The scale proceeds from one semitone to another; each is different; each, as you go on, requires greater height, wherefore the position of the organs cannot remain the same for several different tones. But, as there should never be an abrupt change audible in the way of singing,  so should there never be an abrupt change felt in the sensations of the singer’s throat. Every tone must be imperceptibly prepared in an elastic channel and must produce an easy feeling in the singer, as well as an agreeable impression upon the listener.

The small peak indicated in the illustration is enormously extensible and can be shifted into infinite varieties of position. However unimportant its raising and lowering may appear, they are nevertheless of great importance for the tone and the singer.

After Lehmann, a similar vocal maneuver was described by Douglas Stanley.  Stanley, acerbic writer that he was, left behind no written examples of exact exercises he utilized in lessons, and those he described in print are difficult to interpret without recourse to HEARING them performed.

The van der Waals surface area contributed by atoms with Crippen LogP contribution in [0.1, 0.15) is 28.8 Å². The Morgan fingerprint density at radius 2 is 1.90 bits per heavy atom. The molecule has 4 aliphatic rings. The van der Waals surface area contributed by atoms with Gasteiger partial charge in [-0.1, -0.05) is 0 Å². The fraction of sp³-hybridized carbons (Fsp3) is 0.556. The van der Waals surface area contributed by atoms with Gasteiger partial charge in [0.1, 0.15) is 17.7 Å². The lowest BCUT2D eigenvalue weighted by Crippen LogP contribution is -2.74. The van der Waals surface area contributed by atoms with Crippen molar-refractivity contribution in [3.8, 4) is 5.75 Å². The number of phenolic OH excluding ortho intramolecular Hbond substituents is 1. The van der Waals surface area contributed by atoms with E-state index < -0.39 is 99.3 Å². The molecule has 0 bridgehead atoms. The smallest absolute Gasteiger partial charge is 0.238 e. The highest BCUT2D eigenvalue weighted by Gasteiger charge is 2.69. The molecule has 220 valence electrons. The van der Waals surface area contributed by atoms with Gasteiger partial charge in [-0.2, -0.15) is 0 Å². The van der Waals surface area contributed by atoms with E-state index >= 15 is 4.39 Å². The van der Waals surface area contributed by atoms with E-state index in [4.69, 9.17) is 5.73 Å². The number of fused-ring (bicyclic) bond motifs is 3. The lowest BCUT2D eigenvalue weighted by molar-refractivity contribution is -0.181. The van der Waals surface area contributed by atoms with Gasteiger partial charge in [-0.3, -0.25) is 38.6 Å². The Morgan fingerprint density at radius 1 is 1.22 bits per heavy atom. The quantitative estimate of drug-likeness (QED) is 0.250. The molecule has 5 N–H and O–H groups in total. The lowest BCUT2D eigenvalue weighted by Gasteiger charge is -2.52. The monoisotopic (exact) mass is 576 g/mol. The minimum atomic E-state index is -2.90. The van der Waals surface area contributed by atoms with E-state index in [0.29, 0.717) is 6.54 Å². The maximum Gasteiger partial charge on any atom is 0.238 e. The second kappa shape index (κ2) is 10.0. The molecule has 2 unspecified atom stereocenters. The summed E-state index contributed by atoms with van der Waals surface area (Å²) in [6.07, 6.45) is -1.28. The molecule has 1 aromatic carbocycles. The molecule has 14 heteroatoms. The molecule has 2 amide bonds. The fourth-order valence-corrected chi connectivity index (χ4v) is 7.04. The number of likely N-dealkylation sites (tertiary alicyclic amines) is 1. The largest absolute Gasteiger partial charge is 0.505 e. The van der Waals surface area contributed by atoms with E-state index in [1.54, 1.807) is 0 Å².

Stanley did, however, describe an exercise that may be seen as fitting the requirements of the cuperto. From his book Your Voice: Applied Science of Vocal Art (1933):

An octave jump is sometimes a good exercise for purifying the registers and improving the resonance adjustment. The low tone must be sung loudly in the pure lower register. The pupil must then stop singing and IMMEDIATELY attack the upper tone in the pure falsetto, and then carry down on the vibrato to the low tone in the pure lower register once more. Owing to the vigor with which the lower register can be sung, the extensor muscles of the laryngeal pharynx are more apt to be in action for the lower register tone than for the falsetto. Hence, the “stop” and the immediately executed attack of the falsetto, after singing the lower register tone, has a tendency to bring these extensor muscles into action for the falsetto. It is important to note that the falsetto tone must be very dark, and will inevitably be darker than a lower register tone of the same pitch, until an advanced state of development has been reached.

Another version of the exercise fitting Stanley’s description would appear in the book The Living Voice (1935) written by John Wilcox. Wilcox was heavily influenced by Stanley, and Vennard states that Wilcox was an ‘interpreter’ of Stanley’s work.